I didn’t expect to feel these emotions so soon, when my due date is still weeks away. Plus, with my trend of going up to two weeks past my due date, I most likely have even longer. But, I do. I feel them.
It’s the tug of war of wanting to just be done with pregnancy.
I’m ready to have my body back, to be able to bend over, to hold my children in my lap once more, to not squish my husband, or to be able to roll over without feeling like a crane needs to come in my bedroom to help assist. I see it all over my pregnancy groups right now, we all feel same with this hugely pregnant state. I’ve felt “done” and kinda miserable off and on since 31 weeks. Yet, I swiftly feel the tug to the other side where I know that I will miss this. I’ve been in this place before, I know I will. I will miss the kicks on my right and her back on my left. I will miss having a belly table for bedtime snacks. I will miss her being contained, quiet, safe inside my womb. I will miss the attention my abnormally large belly on my tiny frame brings. I will miss my midwife. I will miss the preparations for birth and the tiny onesies folded in my drawer– waiting to be filled.
What caused me to feel it already? Cramps and practice contractions. My body has a history of starting the process now, weeks in advance before the big day. It was a dose of reality to me– it is the beginning of the end. Long and slow, weeks of prodromal labor is my norm. I know what is ahead of me and beside the horrible morning sickness nausea of the first trimester, this ending is the part that I most dread. The episodes of contractions that tease my mind in the “is this it, will it turn into something? Should I call the birth team?” only to fade away. This shift in my body recently is a reminder of my pregnancy mortality: it won’t last forever. My emotions get wrapped up in trying treasure the time left and deciphering body signs, time slows to a ticking second of a clock in waiting for baby to come.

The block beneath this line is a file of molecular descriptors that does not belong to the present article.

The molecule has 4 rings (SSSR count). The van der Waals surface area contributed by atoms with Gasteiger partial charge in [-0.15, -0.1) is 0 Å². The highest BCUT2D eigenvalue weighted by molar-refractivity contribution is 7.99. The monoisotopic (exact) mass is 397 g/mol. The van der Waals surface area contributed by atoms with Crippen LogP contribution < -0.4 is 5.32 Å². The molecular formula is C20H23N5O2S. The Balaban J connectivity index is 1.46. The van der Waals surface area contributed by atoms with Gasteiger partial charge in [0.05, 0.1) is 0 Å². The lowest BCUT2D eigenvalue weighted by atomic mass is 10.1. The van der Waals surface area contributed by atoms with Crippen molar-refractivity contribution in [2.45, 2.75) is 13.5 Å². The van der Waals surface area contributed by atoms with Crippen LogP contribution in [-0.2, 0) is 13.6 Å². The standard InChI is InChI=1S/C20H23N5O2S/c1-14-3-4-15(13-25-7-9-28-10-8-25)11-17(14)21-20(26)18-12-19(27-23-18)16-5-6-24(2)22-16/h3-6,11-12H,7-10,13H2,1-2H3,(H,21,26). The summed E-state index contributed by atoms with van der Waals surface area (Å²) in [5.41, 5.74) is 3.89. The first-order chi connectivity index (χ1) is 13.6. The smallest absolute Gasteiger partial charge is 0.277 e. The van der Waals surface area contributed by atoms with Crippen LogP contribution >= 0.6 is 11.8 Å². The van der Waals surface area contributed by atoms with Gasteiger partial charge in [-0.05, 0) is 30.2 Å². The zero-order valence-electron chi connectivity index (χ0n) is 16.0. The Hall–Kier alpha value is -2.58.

This very well being our last child, my last pregnancy, it feels even more surreal. This whole time I have said, “I don’t want to do this again! I’m done!” Yet here I am, surprised at my feelings as I already know I will miss aspects of it. I think that is inevitable, no matter if more children are planned or not for a mother.
And then again, my hips are aching and I have to pee once more (didn’t I just go?). Being small again sure sounds nice, so I’m not lugging around an extra 40 pounds, leaving me breathless at the simplest tasks. I find myself imagining a baby amongst us, wondering how my almost 2-year-old will react. Will she be thrilled? Will she be jealous? How will I handle five kids? Maybe she should stay in as long as possible…
Back and forth it goes, between the physical discomforts as my body aches to be done and the longing of my heart to want to treasure it. How do we treasure these last weeks, when we feel miserable? Do we have these feelings to make the work of labor sound more appealing? Do we sit in this stalemate as an expectant mom to help us prepare for motherhood? After all, I find the same tug of war in watching my children grow. When they are babies I so badly want them to hurry up and sleep through the night, or to finally get out of diapers. Yet, that means they aren’t my tiny baby anymore. While I want them to move forward in life, thriving in their creativity or taking their first steps— I also want to stop and stay where they are right now.
In every season, whether waiting for baby to come or sending off a teenager to college, there is the tug of war in the excitement of new beginnings and the hesitation of letting go to new changes.